Where are you on the global pay scale?

Money in envelope

If there were no rich and poor, and everyone had an equal share of the world's total pay packet, how much would they earn?

The total value of world income is closing in on $70 trillion (£43.9tn) per year, and there are seven billion people in the world, so the average income is heading towards $10,000 (£6,273) per person per year. Easy.

But not everyone has a job and some of those seven billion are children. So another question you could ask is: "What is the world's average wage?"

That is more tricky to answer, but a group of economists at the United Nations' International Labour Organization (ILO) has had a go, though they have never gone public with this information. Until now.

Let's consider the scale of the Herculean task the number crunchers at the ILO set themselves.

First, they work out the total wage bill for every country in the world. To do that they get the average salary from each office for national statistics, and multiply that amount by the number of earners in each country.

Data limitations

  • The data (for 2009) covers 72 countries, and misses out some big ones, Nigeria for example
  • Only wage earners are counted - not the self-employed or people on benefits
  • In some countries the data is incomplete - in South Africa, for example, it leaves out public sector workers and agricultural workers, while in Uganda it covers only the manufacturing sector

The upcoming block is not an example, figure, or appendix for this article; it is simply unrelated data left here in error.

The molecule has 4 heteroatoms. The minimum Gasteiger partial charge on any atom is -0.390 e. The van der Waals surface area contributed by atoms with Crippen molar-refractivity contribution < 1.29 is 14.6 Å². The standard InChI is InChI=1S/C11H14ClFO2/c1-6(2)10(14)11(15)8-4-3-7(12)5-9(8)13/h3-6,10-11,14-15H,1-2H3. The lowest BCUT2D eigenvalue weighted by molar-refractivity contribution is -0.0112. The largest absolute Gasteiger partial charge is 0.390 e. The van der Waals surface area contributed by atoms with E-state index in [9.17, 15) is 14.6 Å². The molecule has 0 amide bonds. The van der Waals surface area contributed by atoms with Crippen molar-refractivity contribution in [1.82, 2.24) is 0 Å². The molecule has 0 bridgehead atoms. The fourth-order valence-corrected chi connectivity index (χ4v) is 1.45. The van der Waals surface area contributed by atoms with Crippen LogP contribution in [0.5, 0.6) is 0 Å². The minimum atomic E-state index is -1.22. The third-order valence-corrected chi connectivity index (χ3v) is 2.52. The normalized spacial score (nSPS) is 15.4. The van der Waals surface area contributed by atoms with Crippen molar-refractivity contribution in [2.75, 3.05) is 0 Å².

In this way, they are able to give more weight to countries which have more workers in them. The average salary in China has more influence on the world average than the average salary in New Zealand, where many fewer people live.

Once they have the total wage bill for each country, they add them all together and divide by the total number of earners in the world.

That gives you the answer - the world's average salary is $1,480 (£928) a month, which is just less than $18,000 (£11,291) a year.

But these dollars are not normal US dollars. The economists use specially adjusted exchange rates - the average salary is calculated in Purchasing Power Parity (PPP) dollars. One PPP dollar is equal to $1 spent in the US.

Essentially, the PPP dollar takes into account the fact that it is cheaper to live in some countries than others. The idea is that we don't care how many actual dollars somebody is paid in, say, China, but we care about what sort of stuff those dollars can buy.

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"If someone in China takes their salary of 1,500 yuan per month and they go to the bank, they will actually get $200," ILO economist Patrick Belser explains.

"But this is not what we use to compute this global average, because what is important here is what people are able to buy with these 1,500 yuan, and this is where we compare to the purchasing power of the US dollars and find that it is actually equivalent to around $400."

Another way of putting it is that the conversion to PPP dollars expresses how much it would cost you in the US to get the equivalent goods and services you can buy with your salary locally.